Also that year, the Moodies regrouped for their album OCTAVE and between that and their next album Long Distance Voyager, in 1981, Justin released his second solo album Night Flight, which was a mixture of his own songs and those of other writers, and produced by Jeff Wayne. Two singles were released from this album – “Night Flight/Suitcase” and “Nearer To You/It’s Not On.”
While continuing to busily tour and record with the Moodies, Justin still found time to record with other artists and in 1980 released a single with Marti Webb called “Unexpected Song.” In 1985 his third solo album Moving Mountains was released, which contained the singles “Silverbird” (the video, of which was filmed in Cornwall, is on his recent DVD) “Take Your Chances” and “The Best Is Yet To Come/Marie.” Co-produced with his friend Martin Wyatt, Moving Mountains has become a firm favorite on UK radio.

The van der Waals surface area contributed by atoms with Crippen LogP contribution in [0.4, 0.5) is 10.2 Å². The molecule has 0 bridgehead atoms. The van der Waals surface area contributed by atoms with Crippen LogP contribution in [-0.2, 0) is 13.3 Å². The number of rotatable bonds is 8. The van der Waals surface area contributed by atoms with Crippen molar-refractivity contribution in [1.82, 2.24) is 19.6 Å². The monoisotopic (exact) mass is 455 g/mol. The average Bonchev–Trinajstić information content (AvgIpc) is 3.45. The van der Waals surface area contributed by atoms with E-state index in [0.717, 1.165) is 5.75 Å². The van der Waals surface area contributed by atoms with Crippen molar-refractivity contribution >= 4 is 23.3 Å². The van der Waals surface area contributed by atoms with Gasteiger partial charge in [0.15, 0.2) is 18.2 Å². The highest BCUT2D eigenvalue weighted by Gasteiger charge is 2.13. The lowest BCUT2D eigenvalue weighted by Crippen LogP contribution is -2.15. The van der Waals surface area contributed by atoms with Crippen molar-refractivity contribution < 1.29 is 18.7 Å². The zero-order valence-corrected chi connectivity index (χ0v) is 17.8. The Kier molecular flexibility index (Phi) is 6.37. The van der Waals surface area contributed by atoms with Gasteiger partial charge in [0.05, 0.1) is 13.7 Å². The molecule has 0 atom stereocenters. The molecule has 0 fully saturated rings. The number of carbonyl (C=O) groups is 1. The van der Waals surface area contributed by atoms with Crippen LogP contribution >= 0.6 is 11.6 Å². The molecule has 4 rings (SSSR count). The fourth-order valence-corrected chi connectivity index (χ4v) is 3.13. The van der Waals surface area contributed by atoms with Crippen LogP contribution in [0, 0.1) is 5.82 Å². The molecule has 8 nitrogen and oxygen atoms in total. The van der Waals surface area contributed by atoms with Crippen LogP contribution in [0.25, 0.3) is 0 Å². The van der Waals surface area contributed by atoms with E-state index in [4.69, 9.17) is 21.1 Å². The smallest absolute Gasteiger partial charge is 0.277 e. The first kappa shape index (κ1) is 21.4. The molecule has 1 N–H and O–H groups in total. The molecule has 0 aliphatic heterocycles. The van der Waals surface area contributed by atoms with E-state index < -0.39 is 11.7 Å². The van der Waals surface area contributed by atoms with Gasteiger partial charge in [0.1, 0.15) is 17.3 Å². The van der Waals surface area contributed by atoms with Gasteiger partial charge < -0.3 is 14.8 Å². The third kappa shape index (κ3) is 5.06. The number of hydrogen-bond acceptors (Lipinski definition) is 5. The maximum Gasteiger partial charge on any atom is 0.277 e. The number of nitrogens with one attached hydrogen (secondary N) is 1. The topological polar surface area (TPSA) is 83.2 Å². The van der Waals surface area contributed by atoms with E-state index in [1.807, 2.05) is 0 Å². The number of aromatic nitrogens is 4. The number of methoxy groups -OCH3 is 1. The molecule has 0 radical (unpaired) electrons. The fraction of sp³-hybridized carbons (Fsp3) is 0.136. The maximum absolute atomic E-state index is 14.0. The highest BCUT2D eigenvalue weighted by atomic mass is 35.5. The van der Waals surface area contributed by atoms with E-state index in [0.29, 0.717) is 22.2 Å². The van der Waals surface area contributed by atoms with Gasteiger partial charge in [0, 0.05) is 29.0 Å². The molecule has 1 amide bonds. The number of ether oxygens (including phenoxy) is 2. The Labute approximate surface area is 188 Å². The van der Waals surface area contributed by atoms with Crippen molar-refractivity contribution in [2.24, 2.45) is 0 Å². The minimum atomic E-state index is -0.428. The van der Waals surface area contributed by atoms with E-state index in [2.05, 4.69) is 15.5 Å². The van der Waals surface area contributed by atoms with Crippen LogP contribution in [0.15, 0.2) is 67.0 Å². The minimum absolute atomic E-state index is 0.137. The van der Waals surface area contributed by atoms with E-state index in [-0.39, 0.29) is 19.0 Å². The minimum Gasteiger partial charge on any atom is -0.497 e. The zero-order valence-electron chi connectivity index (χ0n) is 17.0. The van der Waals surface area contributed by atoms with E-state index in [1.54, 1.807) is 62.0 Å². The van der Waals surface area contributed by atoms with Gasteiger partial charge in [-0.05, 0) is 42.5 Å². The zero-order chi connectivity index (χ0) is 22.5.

In 1989 Justin released yet another album Classic Blue, this time collaborating with Mike Batt and the London Philharmonic Orchestra to record his own interpretations of well-loved songs and from that album was taken the single “Tracks of My Tears/Railway Hotel.”
On October 15, 1996, Justin’s fifth solo album The View From The Hill was released in the USA. Recorded in Italy, at the studio he was later to take the other Moody Blues to record in, the album comprises seven self-penned tracks, together with collaborations with Dennis Lambert and Mickey Feat, and two songs written by Phil Palmer and Moodies’ keyboard player Paul Bliss. Justin happily describes the album thus: “To make beautiful music, in a beautiful place, with your best friends, is every musician’s dream – We did it! This album is a celebration of musical brotherhood and joy as I have never experienced it before.”